In his paintings, Dali often explores the authoritarian rule of his father during the surrealist period, depicting his father faceless and indifferent. The artist also paints small, father-and-son figures representing former closeness. Small, distant figures give a feeling of warm memories the artist longs for. The surrealist landscapes often have the airless, orange-yellow glow that contrast the dark blue sky sky and the mountains.

One of the main subjects for Dali is women. He often depicts women deformed, stretched or as the cut-out figures during the surrealist period. He often depicts his nanny as an old figure with a cut out body supported by the crutches.  Women often turn their faces away from the viewer to conceal the artist’s emotions towards women. In his late works women become Venuses, saints and symbols of female beauty for the artist.

During the surrealist period, Dali paints elongated figures supported by the crutches. The crutches represent a fear of impotence, death. In his work, rotting, limping bodies suggest the horrors of wars.

Ants and flies are symbols of death and decay, decomposing the pray.

Roses represent female beauty and sexuality.

Venus represents female love and beauty.

Melting watch represents the fluidity of time. The “Persistence of memory” is influenced by the discovery of the atomic energy and the sub-atomic world. Dali breaks the word into rational sub elements where Time stops limiting us. The image of the melting clock came to the artist after seeing a piece of cheese melting under the sun.

Melting, broken eggs are symbols of memories in the mother’s womb.

Keys represent unlocking the unconscious mind.

Piano represents a fond memory of summer concerts at the beach, and a scary memory of books his father placed on the piano that had the illustrations of the sexually transmitted diseases (St.Pete museum reference)

 

Gala: Dali’s muse & promoter

Dali was a tireless self-promoter. Together with his Russian-born wife and manager – Gala (Elena Ivanovna Diakonova) they worked on connections, marketing, and new job opportunities for the artist. Dali might not have achieved his fame during his lifetime, if he and his wife didn’t pursue those relationships. The couple lived between the U.S. and Europe, while Dali not only painted and exhibited his work in galleries, but also worked on his jewelry, opera sets and costume design. He also contributed to the art scene with his book writing, numerous illustrations, holograms production, and the creation of the dream-like sequences for Hitchcock’s film Spellbound.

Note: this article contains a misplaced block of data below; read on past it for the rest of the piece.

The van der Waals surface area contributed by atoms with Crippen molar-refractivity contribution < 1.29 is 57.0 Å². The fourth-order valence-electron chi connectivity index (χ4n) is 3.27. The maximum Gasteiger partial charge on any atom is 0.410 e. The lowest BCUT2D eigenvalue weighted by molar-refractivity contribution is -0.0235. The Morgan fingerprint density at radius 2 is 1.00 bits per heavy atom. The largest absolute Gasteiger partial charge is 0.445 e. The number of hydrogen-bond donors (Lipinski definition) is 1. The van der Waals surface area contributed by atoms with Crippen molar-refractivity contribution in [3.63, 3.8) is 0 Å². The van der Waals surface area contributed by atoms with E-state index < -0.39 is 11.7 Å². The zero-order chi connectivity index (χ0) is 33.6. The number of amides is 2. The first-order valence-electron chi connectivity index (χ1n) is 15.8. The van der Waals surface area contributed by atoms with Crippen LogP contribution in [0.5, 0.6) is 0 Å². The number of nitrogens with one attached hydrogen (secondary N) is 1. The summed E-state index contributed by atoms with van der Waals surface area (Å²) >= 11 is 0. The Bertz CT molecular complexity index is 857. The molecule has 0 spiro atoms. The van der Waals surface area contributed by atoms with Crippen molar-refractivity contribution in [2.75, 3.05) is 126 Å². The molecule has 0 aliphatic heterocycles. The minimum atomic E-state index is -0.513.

It’s interesting to see how close Dali and Gala were, how she influenced the artist, and how strong their partnership was despite their open marriage arrangements. Considerably older and not a striking beauty, Gala captured Dali’s heart at once when they first met in 1929. She quickly began an affair with Dali, and became his life-long muse. Gala divorced her husband, French poet and one of the founders of the surrealists, Paul Eluard to marry Dali.

We can recognize Gala’s face in many of his paintings where she models for the artist both clothed and nude.  Gala becomes a symbol of female perfection for the artist. In the Dali museum at St.Pete you see Gala in a double painting of “Lincoln” and as virgin Mary in “Columbus.”

Dali dies in 1989 after receiving the international acclaim with the retrospective shows in Germany, Spain, U.S.A, Holland, England, and Japan. Almost every artist begins his journey at the same Start line, but not everyone gets to the finish line. As artists, we go through several developmental stages, and only the persistent ones win. Dali succeeds threefold.

The Dali museum in St. Petersburg, FL

Below you’ll find some of the Dali artworks shown at the Dali museum in St. Pete.

“Archaeological reminiscence of Millet’s Angelus” is an important surrealist painting for Dali. Inspired by the original of Millet, Dali saw this painting as a reproduction during his childhood and its figures haunted the artist for life. Dali paints his version of Angelus depicting two primordial people, male and female. We also see Dali twice in this painting as a boy with his father in the center and with his nanny at the bottom of the figure. The primordial couple symbolizes human relationship and destruction, showing the deforming, anguished figures set in a melancholic, colorful landscape. His painting projects an intense feeling of loneliness, loss and inevitability.

 

Dali artwork
Dali surrealist work (see the symbolism section for the descriptions).

 

dali artwork
“Slave market with the disappearing bust of Voltaire,” 1940 shows us two images. In this double painting we see a bust of Voltaire as the symbol of reason hiding within the two female figures in the slave market. Here Dali argues that we’re enslaved to rationality, while the artist tries to open up a different channel for our perception, painting the irrational dreams and the unconscious. Dali suggests that the rational mind can’t always lead us to the truth. What do you see?